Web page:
If you read through the accounts of the birth of Christ as it is found in the Gospels of Matthew and Luke, you will find there is a lot of talk about angels.
When he is serving as a priest in the temple, an angel appears to Zechariah. The angel announcing to him that his wife Elizabeth will bear a son and he is to be called, “John,” who, of course, was John the Baptist, the one who was to prepare the way for Christ.
Later an angel appears to Mary and announces to her she is going to bear a son and he is to be called, “Jesus.”
Still later, an angel appears to Joseph to tell him not to be afraid to take Mary as his wife and that the child she is bearing is “of the Holy Spirit.”
On the night of Jesus’ birth, we’re told that a whole multitude of angels appeared to the shepherds out in the fields singing, “Glory to God in the highest….”
Fortunately, the prominence of angels in our celebration of Christmas today has not been lost. Often, when you look at nativity scenes in peoples’ homes you will see an angel hovering over the creche’. Last week, after my daughter put up her Christmas tree, the whole family watched with anticipation as she put the angel up on the top of it. This Sunday, two of the hymns we will sing in the Chapel and Traditional Services will be hymns about angels.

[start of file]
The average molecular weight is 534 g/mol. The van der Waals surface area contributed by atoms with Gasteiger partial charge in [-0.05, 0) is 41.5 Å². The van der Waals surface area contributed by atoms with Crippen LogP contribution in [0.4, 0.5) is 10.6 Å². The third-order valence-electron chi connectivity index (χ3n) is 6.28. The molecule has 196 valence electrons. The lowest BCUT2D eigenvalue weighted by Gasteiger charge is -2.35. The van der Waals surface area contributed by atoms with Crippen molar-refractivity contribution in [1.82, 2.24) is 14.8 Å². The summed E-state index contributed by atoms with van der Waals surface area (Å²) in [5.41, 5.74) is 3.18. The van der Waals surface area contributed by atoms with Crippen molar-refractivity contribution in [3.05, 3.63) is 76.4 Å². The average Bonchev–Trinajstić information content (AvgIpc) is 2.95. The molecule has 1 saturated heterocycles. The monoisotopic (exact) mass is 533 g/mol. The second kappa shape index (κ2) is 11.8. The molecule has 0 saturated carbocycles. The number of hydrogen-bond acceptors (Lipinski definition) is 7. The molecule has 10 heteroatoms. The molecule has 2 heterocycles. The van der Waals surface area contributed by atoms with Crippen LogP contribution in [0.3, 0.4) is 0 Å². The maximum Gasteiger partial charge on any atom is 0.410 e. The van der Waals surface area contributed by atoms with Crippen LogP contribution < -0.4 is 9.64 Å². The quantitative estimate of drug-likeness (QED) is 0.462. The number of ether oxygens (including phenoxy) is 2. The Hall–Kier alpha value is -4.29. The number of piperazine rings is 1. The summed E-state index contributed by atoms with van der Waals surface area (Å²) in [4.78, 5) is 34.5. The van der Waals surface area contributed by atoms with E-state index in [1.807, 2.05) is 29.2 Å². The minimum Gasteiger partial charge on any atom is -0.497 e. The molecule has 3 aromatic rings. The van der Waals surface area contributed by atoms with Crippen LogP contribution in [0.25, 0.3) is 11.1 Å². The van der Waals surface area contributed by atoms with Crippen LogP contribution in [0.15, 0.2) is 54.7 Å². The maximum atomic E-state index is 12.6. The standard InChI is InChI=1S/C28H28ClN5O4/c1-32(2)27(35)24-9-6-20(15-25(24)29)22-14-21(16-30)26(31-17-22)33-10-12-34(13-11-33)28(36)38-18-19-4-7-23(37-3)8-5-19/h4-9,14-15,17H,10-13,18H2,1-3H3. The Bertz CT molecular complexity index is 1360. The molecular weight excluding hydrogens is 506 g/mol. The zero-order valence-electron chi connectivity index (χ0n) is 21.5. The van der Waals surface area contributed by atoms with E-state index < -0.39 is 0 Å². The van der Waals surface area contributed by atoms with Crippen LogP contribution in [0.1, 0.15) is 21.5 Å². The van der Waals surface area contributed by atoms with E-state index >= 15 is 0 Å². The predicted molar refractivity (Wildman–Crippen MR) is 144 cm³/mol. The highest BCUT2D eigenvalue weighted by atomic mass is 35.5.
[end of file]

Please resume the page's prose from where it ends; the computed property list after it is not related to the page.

When the Bible speaks of angels, it is referring to “God’s Messengers.” Sometimes these are human messengers; sometimes they are divine messengers, but in virtually every case they are spiritual beings who carry a word that God wants shared.
The reason I bring this up is because I have watched over the last few weeks as a number of the families in our church have faced times of crisis. In some cases, it has been the result of the death of a loved one. In some, it has involved a hospital stay. In other cases it has been worry over a child or a parent. The reasons vary.
However, in almost every case, I have witnessed the appearance of an angel. Of course, the angels I’m referring to are the human ones. I have seen these angels make food for families during peoples’ time of sorrow. I have seen these angels stop by the hospital, or call to check on someone with a physical challenge. I have watched them counsel those who were searching for answers. In a case or two, I have even had an angel come alongside me and offer me help and encouragement.
During this season of the year as we find hope and peace in knowing that God comes to us as a babe born in the humble surroundings of a manger stall, perhaps one of the ways we can let the story of the birth of Christ challenge us is to think about how God wants to use us to share the message of His good news with others.
It only takes an open heart, a willing spirit, a commitment to let God’s love flow through you and to be available to be used in the way God wants to use you. So, be an angel, won’t you?
Yours in Christ,